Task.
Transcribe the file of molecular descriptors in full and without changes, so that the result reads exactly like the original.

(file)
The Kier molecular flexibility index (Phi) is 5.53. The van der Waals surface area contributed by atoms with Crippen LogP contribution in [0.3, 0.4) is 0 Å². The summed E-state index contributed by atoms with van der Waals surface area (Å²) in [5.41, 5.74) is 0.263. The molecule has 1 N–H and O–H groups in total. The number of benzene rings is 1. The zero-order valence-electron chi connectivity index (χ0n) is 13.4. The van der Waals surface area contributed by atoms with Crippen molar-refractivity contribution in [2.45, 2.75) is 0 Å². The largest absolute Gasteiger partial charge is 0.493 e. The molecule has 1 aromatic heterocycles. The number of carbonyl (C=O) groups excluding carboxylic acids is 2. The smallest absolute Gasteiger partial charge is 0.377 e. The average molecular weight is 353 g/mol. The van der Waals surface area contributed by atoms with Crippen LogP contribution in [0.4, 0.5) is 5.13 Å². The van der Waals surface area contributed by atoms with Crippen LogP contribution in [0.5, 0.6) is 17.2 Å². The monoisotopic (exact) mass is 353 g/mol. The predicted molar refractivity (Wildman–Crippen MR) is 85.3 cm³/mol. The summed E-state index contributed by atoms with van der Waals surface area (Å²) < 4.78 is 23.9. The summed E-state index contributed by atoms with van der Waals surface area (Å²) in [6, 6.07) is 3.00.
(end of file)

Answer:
The Kier molecular flexibility index (Phi) is 5.53. The van der Waals surface area contributed by atoms with Crippen LogP contribution in [0.3, 0.4) is 0 Å². The summed E-state index contributed by atoms with van der Waals surface area (Å²) in [5.41, 5.74) is 0.263. The molecule has 1 N–H and O–H groups in total. The number of benzene rings is 1. The zero-order valence-electron chi connectivity index (χ0n) is 13.4. The van der Waals surface area contributed by atoms with Crippen molar-refractivity contribution in [2.45, 2.75) is 0 Å². The largest absolute Gasteiger partial charge is 0.493 e. The molecule has 1 aromatic heterocycles. The number of carbonyl (C=O) groups excluding carboxylic acids is 2. The smallest absolute Gasteiger partial charge is 0.377 e. The average molecular weight is 353 g/mol. The van der Waals surface area contributed by atoms with Crippen LogP contribution in [0.4, 0.5) is 5.13 Å². The van der Waals surface area contributed by atoms with Crippen LogP contribution in [0.5, 0.6) is 17.2 Å². The monoisotopic (exact) mass is 353 g/mol. The predicted molar refractivity (Wildman–Crippen MR) is 85.3 cm³/mol. The summed E-state index contributed by atoms with van der Waals surface area (Å²) < 4.78 is 23.9. The summed E-state index contributed by atoms with van der Waals surface area (Å²) in [6, 6.07) is 3.00.